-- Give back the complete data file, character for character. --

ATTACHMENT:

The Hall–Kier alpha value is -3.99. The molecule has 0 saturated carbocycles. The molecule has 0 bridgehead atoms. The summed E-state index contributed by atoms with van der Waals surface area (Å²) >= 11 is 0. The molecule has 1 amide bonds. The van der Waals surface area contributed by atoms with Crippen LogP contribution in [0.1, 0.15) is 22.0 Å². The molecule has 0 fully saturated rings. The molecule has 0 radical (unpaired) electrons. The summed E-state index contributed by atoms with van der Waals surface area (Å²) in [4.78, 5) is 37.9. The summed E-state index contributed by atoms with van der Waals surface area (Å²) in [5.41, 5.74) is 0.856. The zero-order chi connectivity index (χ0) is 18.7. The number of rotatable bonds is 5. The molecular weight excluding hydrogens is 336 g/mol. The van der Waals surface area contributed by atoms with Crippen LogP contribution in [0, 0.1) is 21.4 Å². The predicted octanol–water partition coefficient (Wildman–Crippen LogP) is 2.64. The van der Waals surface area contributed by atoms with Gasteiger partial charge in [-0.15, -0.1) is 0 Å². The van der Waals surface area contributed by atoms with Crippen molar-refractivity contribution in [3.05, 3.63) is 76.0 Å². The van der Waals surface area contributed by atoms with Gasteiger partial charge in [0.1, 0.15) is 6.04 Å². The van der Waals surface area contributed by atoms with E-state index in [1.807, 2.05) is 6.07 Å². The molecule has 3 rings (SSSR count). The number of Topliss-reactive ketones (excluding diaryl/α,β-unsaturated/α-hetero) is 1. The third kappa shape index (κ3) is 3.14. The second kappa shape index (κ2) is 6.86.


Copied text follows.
The Hall–Kier alpha value is -3.99. The molecule has 0 saturated carbocycles. The molecule has 0 bridgehead atoms. The summed E-state index contributed by atoms with van der Waals surface area (Å²) >= 11 is 0. The molecule has 1 amide bonds. The van der Waals surface area contributed by atoms with Crippen LogP contribution in [0.1, 0.15) is 22.0 Å². The molecule has 0 fully saturated rings. The molecule has 0 radical (unpaired) electrons. The summed E-state index contributed by atoms with van der Waals surface area (Å²) in [4.78, 5) is 37.9. The summed E-state index contributed by atoms with van der Waals surface area (Å²) in [5.41, 5.74) is 0.856. The zero-order chi connectivity index (χ0) is 18.7. The number of rotatable bonds is 5. The molecular weight excluding hydrogens is 336 g/mol. The van der Waals surface area contributed by atoms with Crippen LogP contribution in [0, 0.1) is 21.4 Å². The predicted octanol–water partition coefficient (Wildman–Crippen LogP) is 2.64. The van der Waals surface area contributed by atoms with Gasteiger partial charge in [-0.15, -0.1) is 0 Å². The van der Waals surface area contributed by atoms with Crippen molar-refractivity contribution in [3.05, 3.63) is 76.0 Å². The van der Waals surface area contributed by atoms with Gasteiger partial charge in [0.1, 0.15) is 6.04 Å². The van der Waals surface area contributed by atoms with E-state index in [1.807, 2.05) is 6.07 Å². The molecule has 3 rings (SSSR count). The number of Topliss-reactive ketones (excluding diaryl/α,β-unsaturated/α-hetero) is 1. The third kappa shape index (κ3) is 3.14. The second kappa shape index (κ2) is 6.86.